Dews Frog Vessel
Penelope Dew’s sculptures are fired in an Anagama kiln (cave or tunnel kiln.) It is an ancient technique for firing pottery, with less than ten of these kilns in Oregon. These pieces were produced and fired in two Anagama kilns, in Elkton OR and Junction City OR.
The kiln is a long, low and built on the side of a slope. The doorway is about 4 feet high. The pieces are placed inside the kiln on wadding, small daubs of clay that protect the pieces from sticking to the kiln floor during the firing. The kiln is warmed up slowly during the first night and is brought up to temperatures of 2,350 degrees F in over a hundred hours of firing. Fire traveling in an Anagama kiln has often been described as a river with the pieces being stones in the river. As the river travels between the “stones” it continually deposits ash on the clay, which accumulates and ultimately becomes a glaze.
Each firing is as unpredictable as it is exciting. Firing an Anagama is more than merely an aim at creating unique and beautiful pottery. It is in great part a community event. Many hands handle the thousands of pieces of wood that go into the kiln. The successes are due to the energy of the group. Participants cook and eat together as well as work shifts around the clock.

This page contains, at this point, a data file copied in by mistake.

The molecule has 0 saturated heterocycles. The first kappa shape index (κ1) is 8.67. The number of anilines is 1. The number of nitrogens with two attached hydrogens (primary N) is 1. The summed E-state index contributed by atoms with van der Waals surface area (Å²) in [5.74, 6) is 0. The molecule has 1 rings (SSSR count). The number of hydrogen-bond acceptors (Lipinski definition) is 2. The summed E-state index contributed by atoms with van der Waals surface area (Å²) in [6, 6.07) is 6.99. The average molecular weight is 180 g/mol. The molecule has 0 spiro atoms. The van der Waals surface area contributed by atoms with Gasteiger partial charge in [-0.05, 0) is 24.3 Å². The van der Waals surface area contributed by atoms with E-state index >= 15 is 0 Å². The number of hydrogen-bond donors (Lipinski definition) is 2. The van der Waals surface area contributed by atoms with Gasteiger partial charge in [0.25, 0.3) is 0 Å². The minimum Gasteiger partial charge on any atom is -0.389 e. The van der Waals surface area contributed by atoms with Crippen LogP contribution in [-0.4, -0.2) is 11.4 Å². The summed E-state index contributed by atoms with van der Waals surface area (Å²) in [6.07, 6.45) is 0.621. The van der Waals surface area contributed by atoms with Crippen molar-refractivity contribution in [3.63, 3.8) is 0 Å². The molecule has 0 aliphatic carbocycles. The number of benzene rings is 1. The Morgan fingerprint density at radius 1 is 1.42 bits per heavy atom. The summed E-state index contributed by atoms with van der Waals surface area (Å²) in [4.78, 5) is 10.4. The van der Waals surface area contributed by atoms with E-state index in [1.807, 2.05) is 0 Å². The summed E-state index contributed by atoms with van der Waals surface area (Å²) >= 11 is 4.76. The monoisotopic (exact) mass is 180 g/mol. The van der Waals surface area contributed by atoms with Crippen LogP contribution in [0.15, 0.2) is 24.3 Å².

Penelope’s sculptures are built in a modified coil technique allowing clay to be moved quickly. Once the material is in place the main shape is formed, animals and handles are added. Then the subtractive method is used, carving away material to define the details. Sometimes “sketching” loosely on the piece, helps one get a feel for the direction the work is going.
Dews Undersea Vessel
Animals, architecture, ancient artifacts, natural forms and dream images are the themes of the pots. Often forms are combined. The large pots are great stages for the animals to interact on.
Penelope started making pottery as a child and eventually graduated from the San Francisco Art Institute in 1984 with a BFA in Ceramic Sculpture. A fifth generation from the Rogue Valley she returned to live here 11 years ago and has been teaching Ceramics for the past ten years most recently at her studio in Phoenix, Oregon.